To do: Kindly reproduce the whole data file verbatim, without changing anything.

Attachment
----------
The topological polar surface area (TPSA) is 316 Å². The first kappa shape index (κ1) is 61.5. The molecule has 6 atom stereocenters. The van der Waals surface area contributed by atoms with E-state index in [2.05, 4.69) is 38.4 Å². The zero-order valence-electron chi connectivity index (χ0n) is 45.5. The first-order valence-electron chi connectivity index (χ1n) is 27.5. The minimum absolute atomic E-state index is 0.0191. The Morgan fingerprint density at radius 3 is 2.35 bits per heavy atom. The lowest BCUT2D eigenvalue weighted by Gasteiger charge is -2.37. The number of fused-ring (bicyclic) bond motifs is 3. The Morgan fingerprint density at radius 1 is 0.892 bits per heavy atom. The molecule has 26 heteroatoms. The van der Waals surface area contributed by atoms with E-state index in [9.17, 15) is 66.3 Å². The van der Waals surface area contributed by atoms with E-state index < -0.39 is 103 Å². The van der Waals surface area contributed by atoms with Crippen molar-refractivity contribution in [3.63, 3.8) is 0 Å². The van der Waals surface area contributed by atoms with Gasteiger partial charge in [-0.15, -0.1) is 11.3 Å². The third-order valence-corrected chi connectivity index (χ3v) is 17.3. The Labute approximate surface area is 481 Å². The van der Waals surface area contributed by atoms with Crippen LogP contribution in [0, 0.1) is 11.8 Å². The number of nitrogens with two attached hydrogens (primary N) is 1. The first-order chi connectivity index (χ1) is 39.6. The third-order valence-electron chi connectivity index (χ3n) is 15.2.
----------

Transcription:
The topological polar surface area (TPSA) is 316 Å². The first kappa shape index (κ1) is 61.5. The molecule has 6 atom stereocenters. The van der Waals surface area contributed by atoms with E-state index in [2.05, 4.69) is 38.4 Å². The zero-order valence-electron chi connectivity index (χ0n) is 45.5. The first-order valence-electron chi connectivity index (χ1n) is 27.5. The minimum absolute atomic E-state index is 0.0191. The Morgan fingerprint density at radius 3 is 2.35 bits per heavy atom. The lowest BCUT2D eigenvalue weighted by Gasteiger charge is -2.37. The number of fused-ring (bicyclic) bond motifs is 3. The Morgan fingerprint density at radius 1 is 0.892 bits per heavy atom. The molecule has 26 heteroatoms. The van der Waals surface area contributed by atoms with E-state index in [9.17, 15) is 66.3 Å². The van der Waals surface area contributed by atoms with E-state index < -0.39 is 103 Å². The van der Waals surface area contributed by atoms with Crippen molar-refractivity contribution in [3.63, 3.8) is 0 Å². The van der Waals surface area contributed by atoms with Gasteiger partial charge in [-0.15, -0.1) is 11.3 Å². The third-order valence-corrected chi connectivity index (χ3v) is 17.3. The Labute approximate surface area is 481 Å². The van der Waals surface area contributed by atoms with Crippen LogP contribution in [0, 0.1) is 11.8 Å². The number of nitrogens with two attached hydrogens (primary N) is 1. The first-order chi connectivity index (χ1) is 39.6. The third-order valence-electron chi connectivity index (χ3n) is 15.2.